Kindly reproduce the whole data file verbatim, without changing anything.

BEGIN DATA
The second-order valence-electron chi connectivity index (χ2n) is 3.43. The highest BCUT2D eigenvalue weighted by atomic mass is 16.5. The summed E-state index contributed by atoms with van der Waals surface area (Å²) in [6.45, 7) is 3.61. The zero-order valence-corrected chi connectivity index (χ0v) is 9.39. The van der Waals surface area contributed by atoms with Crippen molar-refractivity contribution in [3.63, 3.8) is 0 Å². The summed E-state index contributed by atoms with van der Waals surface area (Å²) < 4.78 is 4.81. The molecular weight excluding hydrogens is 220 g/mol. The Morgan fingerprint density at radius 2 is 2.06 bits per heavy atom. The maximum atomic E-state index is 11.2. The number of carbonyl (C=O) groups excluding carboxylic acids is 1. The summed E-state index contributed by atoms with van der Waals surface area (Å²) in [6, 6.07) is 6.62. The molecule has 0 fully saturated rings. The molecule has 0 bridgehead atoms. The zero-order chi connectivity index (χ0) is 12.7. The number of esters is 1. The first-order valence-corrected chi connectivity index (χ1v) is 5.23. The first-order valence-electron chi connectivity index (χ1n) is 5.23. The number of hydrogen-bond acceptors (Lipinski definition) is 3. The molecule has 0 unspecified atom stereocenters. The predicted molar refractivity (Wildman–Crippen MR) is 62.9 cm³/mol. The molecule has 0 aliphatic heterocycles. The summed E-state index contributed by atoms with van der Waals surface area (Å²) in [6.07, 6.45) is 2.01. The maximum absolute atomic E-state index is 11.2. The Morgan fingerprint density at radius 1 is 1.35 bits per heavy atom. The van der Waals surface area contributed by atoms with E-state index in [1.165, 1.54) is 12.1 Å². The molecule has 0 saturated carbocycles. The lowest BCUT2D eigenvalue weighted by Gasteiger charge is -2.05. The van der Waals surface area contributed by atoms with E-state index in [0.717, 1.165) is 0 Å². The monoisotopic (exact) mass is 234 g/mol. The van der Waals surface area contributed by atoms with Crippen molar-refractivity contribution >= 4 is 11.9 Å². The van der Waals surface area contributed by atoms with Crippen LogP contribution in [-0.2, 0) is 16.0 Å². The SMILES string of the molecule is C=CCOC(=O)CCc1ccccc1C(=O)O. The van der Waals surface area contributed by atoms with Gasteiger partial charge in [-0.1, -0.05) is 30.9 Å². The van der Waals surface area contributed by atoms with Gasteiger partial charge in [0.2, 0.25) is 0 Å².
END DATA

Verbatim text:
The second-order valence-electron chi connectivity index (χ2n) is 3.43. The highest BCUT2D eigenvalue weighted by atomic mass is 16.5. The summed E-state index contributed by atoms with van der Waals surface area (Å²) in [6.45, 7) is 3.61. The zero-order valence-corrected chi connectivity index (χ0v) is 9.39. The van der Waals surface area contributed by atoms with Crippen molar-refractivity contribution in [3.63, 3.8) is 0 Å². The summed E-state index contributed by atoms with van der Waals surface area (Å²) < 4.78 is 4.81. The molecular weight excluding hydrogens is 220 g/mol. The Morgan fingerprint density at radius 2 is 2.06 bits per heavy atom. The maximum atomic E-state index is 11.2. The number of carbonyl (C=O) groups excluding carboxylic acids is 1. The summed E-state index contributed by atoms with van der Waals surface area (Å²) in [6, 6.07) is 6.62. The molecule has 0 fully saturated rings. The molecule has 0 bridgehead atoms. The zero-order chi connectivity index (χ0) is 12.7. The number of esters is 1. The first-order valence-corrected chi connectivity index (χ1v) is 5.23. The first-order valence-electron chi connectivity index (χ1n) is 5.23. The number of hydrogen-bond acceptors (Lipinski definition) is 3. The molecule has 0 unspecified atom stereocenters. The predicted molar refractivity (Wildman–Crippen MR) is 62.9 cm³/mol. The molecule has 0 aliphatic heterocycles. The summed E-state index contributed by atoms with van der Waals surface area (Å²) in [6.07, 6.45) is 2.01. The maximum absolute atomic E-state index is 11.2. The Morgan fingerprint density at radius 1 is 1.35 bits per heavy atom. The van der Waals surface area contributed by atoms with E-state index in [1.165, 1.54) is 12.1 Å². The molecule has 0 saturated carbocycles. The lowest BCUT2D eigenvalue weighted by Gasteiger charge is -2.05. The van der Waals surface area contributed by atoms with E-state index in [0.717, 1.165) is 0 Å². The monoisotopic (exact) mass is 234 g/mol. The van der Waals surface area contributed by atoms with Crippen molar-refractivity contribution >= 4 is 11.9 Å². The van der Waals surface area contributed by atoms with Crippen LogP contribution in [-0.2, 0) is 16.0 Å². The SMILES string of the molecule is C=CCOC(=O)CCc1ccccc1C(=O)O. The van der Waals surface area contributed by atoms with Gasteiger partial charge in [-0.1, -0.05) is 30.9 Å². The van der Waals surface area contributed by atoms with Gasteiger partial charge in [0.2, 0.25) is 0 Å².